Mucuna Pruriens

Mucuna is found in southern or tropical southeastern regions in Asia, but the actual native place is uncertain. It is also found in tropical and subtropical areas of South America, West Indies and Mexico. The plant can form woody thickets and develop a landscape like a green manure crop and a compelling cover. It possesses horticultural and agricultural value.

Origin & Types

The word mucuna originates from the Tupi Amazonian tribe and Portuguese word “mucunán.” The word prurire (pruriens) derived from Latin refers to the itchy substance in the pod hairs. Varieties of Mucuna Pruriens are sericophylla, utilis, pruriens and hirsuta. The utilis is a non-stinging variety of Mucuna Pruriens and is grown in Honduras region.

Mucuna Pruriens – Fact Sheet
Scientific Name Mucuna Pruriens
Other Names
  • Kooch or Kiwanch
  • Bieh
  • Alkushi
  • Ci mao li dou
  • Baahanakka
  • Devil Beans
  • Picapica
Plant Family  Fabaceae
Country of Origin Tropical southeastern regions in Asia
Plant Height 15 meters (50 ft)
Length of Leaves 12.5 millimeters (0.5 inches)
Years Nurtured before Harvesting   4. 5 months
Years of Mature
Parts of the Plant Used Seeds, flowers and leaves
Color White, brown and shiny black.
Best Time to Grow Early Spring

Description

The plant has long vines with the shrub reaching up to 15 meters.  The leaves have different shapes like reverse ovate, ovate, tripinnate, widely ovate or rhombus. The young plants have hairs on both sides of the leaves while the stems of the leaflets are 2 to 3 millimeters in length.  The flower heads contain many flowers that are axially array panicles and are 15-32 centimeters in length. The accompanying leaves are 12.5 millimeters in length and the axes of flower stand measure 2.5 to 5 millimeters. During the fruit-ripening stage, a leguminous fruit develops measuring 4-13 centimeters long and 1- 2 centimeters in width.

Medicinal Uses & Health Benefits

  1. Rich in saponin content, it absorbs the excess cholesterol and lowers the levels of cholesterol in our body due to its anti-cholesterol property. The saponin helps to bind bile acids
  2. The presence of flavonoids help to prevent the occurrence of free radicals and used as an anti-oxidation property
  3. People consume the herb to prevent premature ageing. This herb lifts the dull skin and regenerates the dead skin to maintain a healthy skin.
  4. Beneficial for digestion and used to treat diarrhoea
  5. The plant increases the libido which helps in improving a person’s sexual drive

 Possible Side Effects

  1. Excessive consumption leads to headaches and sleepiness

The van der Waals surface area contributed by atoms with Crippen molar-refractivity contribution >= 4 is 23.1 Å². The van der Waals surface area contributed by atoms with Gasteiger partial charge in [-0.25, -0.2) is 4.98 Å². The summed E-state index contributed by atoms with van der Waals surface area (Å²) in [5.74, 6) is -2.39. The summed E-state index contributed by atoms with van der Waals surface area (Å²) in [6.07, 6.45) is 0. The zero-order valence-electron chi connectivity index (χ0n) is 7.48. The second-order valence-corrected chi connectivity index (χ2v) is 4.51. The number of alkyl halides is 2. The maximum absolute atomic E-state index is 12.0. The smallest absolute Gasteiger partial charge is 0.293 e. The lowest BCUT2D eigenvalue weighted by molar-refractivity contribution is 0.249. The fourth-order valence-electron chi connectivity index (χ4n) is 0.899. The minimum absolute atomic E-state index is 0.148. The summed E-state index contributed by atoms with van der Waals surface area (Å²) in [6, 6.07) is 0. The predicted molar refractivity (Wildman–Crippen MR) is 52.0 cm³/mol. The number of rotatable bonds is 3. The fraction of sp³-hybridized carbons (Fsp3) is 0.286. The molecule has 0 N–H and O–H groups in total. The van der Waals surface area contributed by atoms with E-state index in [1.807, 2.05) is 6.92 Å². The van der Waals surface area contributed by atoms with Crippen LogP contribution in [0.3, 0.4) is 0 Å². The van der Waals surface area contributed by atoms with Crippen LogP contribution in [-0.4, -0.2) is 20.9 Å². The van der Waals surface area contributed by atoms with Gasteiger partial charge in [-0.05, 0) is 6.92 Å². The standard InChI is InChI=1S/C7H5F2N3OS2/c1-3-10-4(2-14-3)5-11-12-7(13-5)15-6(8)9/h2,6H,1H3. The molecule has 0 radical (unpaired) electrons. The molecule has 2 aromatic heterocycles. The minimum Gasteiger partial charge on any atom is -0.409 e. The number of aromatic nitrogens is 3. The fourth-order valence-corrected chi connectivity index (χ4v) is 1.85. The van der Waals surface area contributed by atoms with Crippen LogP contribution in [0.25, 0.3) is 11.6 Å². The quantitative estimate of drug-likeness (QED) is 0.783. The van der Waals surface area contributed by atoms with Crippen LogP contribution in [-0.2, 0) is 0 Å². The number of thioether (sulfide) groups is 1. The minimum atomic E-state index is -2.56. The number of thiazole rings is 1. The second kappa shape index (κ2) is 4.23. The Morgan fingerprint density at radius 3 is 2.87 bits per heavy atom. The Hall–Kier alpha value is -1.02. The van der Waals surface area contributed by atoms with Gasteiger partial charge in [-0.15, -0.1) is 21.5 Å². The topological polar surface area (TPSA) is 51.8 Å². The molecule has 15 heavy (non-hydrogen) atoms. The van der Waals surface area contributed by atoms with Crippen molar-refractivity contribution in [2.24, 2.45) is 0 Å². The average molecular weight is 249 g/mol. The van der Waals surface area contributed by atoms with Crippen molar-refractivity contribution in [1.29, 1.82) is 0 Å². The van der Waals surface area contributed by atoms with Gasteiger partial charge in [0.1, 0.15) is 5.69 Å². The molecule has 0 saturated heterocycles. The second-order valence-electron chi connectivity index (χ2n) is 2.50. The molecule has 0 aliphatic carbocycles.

2. We should intake not more than 500 mg per day
  3. Avoid consumption, when one is suffering from congestion, toxicity or in acute conditions.
  4. During pregnancy and breastfeeding, take the right amount of doses as it can affect the secretion of prolactin.
  5. If someone is allergic to any of the constituents of Fabaceae family, it is better to avoid.
  6. People suffering from schizophrenia or psychosis should avoid
  7. As the plant is rich in additive effects, the patients having diabetes or are under medication should be cautious

Cultivation & Propagation

Plough the field well so that the soil becomes porous to facilitate germination and sprouting. Add farmyard manure of 10 to 20 t/ha while preparing the land. The plantation takes about 180 to 200 days and sows during the last week of June before the onset of rainy season. The germination takes 8 to 10 days and the field is flourished with young vines in 9 months. For best growth and higher production of seeds, support the vines with bamboo sticks.

The spacing should be 1*0.75 m/ha or 1*0.6 m/ha depending upon the fertility of the soil. Mix fertilizers of 75, 50 and 50 kg/ha of NPK to get high yield seed.  The crop starts to produce mature pods after four months and collect 2 to 3 pickings of pods at an interval of 20 days at the time of pod maturing. Pluck the seeds when they become brown and dry.

Soil

Mucuna grows on different varieties of soil ranging from clays to sands but for best growth, it thrives on well- drained and acidic soil of light texture.

Best Time to Grow Mucuna Pruriens Plant

Unless the climate is tropical, the seedlings are put in the pots indoors. Plant them during the early springtime and then transplant the plants outdoors when there is no danger of frost unless.

Health & Security

During the initial stages of seedling, the collar of the herb gets rotten but we can control it by mixing 2 kilograms of Pseudomonas fluorescens and 2 kilograms of Trichorich which is a formulation of Trichoderma in neem cake. Add 500 kg FYM with the above two mixtures and apply in the root area. For controlling the pest, spray neem soap at 5 gm per litre.

Harvesting & Storage

Mucuna crop takes about four and a half months to mature after sowing.  We need to collect the seeds from the mature pods. During the time of harvesting, the pod becomes greyish brown indicating the pods have reached its maturity level. In a pod, there are a total of 3 to 7 seeds and 5 to 6 pods per inflorescence. We can harvest a total of 25 to 30 bunches per plant.

After harvesting the pods from the field, we need to dry them under the sun for 4 to 7 days. Store the seeds in gunny jute bags and cover with polythene so that the atmospheric moisture don’t absorb the seeds.

Marketing Mucuna Pruriens Plant

Importers, traditional practitioners, buyers within the country, Siddha and Ayurvedic drug manufacturers flock to the markets for procuring this plant every year. The international market has very high potential due to less production in India. Many government schemes are available to get a high profit as this cultivation provides tax-free high returns. The market for these medicinal plants is quite volatile and the economy may vary from time to time.

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